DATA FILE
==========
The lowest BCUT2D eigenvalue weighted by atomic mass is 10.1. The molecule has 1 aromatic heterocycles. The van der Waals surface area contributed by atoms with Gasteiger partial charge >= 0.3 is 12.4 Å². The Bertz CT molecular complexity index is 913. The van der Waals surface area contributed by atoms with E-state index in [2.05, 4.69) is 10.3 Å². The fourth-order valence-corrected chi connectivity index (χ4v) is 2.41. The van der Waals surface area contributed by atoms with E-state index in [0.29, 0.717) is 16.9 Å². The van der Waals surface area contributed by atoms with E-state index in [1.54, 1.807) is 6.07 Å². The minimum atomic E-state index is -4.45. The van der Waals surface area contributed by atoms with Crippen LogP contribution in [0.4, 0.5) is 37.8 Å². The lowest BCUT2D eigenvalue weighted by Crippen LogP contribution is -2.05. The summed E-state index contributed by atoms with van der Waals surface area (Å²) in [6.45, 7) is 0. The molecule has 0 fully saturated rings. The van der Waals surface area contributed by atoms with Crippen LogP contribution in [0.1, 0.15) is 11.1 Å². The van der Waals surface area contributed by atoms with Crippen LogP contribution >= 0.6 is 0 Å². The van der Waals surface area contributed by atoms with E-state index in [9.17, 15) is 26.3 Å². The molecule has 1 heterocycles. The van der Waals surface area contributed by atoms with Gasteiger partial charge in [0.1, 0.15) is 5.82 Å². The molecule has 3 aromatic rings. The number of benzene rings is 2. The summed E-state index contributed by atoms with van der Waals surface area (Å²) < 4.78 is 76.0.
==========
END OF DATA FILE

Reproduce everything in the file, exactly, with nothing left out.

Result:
The lowest BCUT2D eigenvalue weighted by atomic mass is 10.1. The molecule has 1 aromatic heterocycles. The van der Waals surface area contributed by atoms with Gasteiger partial charge >= 0.3 is 12.4 Å². The Bertz CT molecular complexity index is 913. The van der Waals surface area contributed by atoms with E-state index in [2.05, 4.69) is 10.3 Å². The fourth-order valence-corrected chi connectivity index (χ4v) is 2.41. The van der Waals surface area contributed by atoms with E-state index in [0.29, 0.717) is 16.9 Å². The van der Waals surface area contributed by atoms with E-state index in [1.54, 1.807) is 6.07 Å². The minimum atomic E-state index is -4.45. The van der Waals surface area contributed by atoms with Crippen LogP contribution in [0.4, 0.5) is 37.8 Å². The lowest BCUT2D eigenvalue weighted by Crippen LogP contribution is -2.05. The summed E-state index contributed by atoms with van der Waals surface area (Å²) in [6.45, 7) is 0. The molecule has 0 fully saturated rings. The van der Waals surface area contributed by atoms with Crippen LogP contribution in [0.1, 0.15) is 11.1 Å². The van der Waals surface area contributed by atoms with Crippen LogP contribution >= 0.6 is 0 Å². The van der Waals surface area contributed by atoms with E-state index in [9.17, 15) is 26.3 Å². The molecule has 1 heterocycles. The van der Waals surface area contributed by atoms with Gasteiger partial charge in [0.1, 0.15) is 5.82 Å². The molecule has 3 aromatic rings. The number of benzene rings is 2. The summed E-state index contributed by atoms with van der Waals surface area (Å²) < 4.78 is 76.0.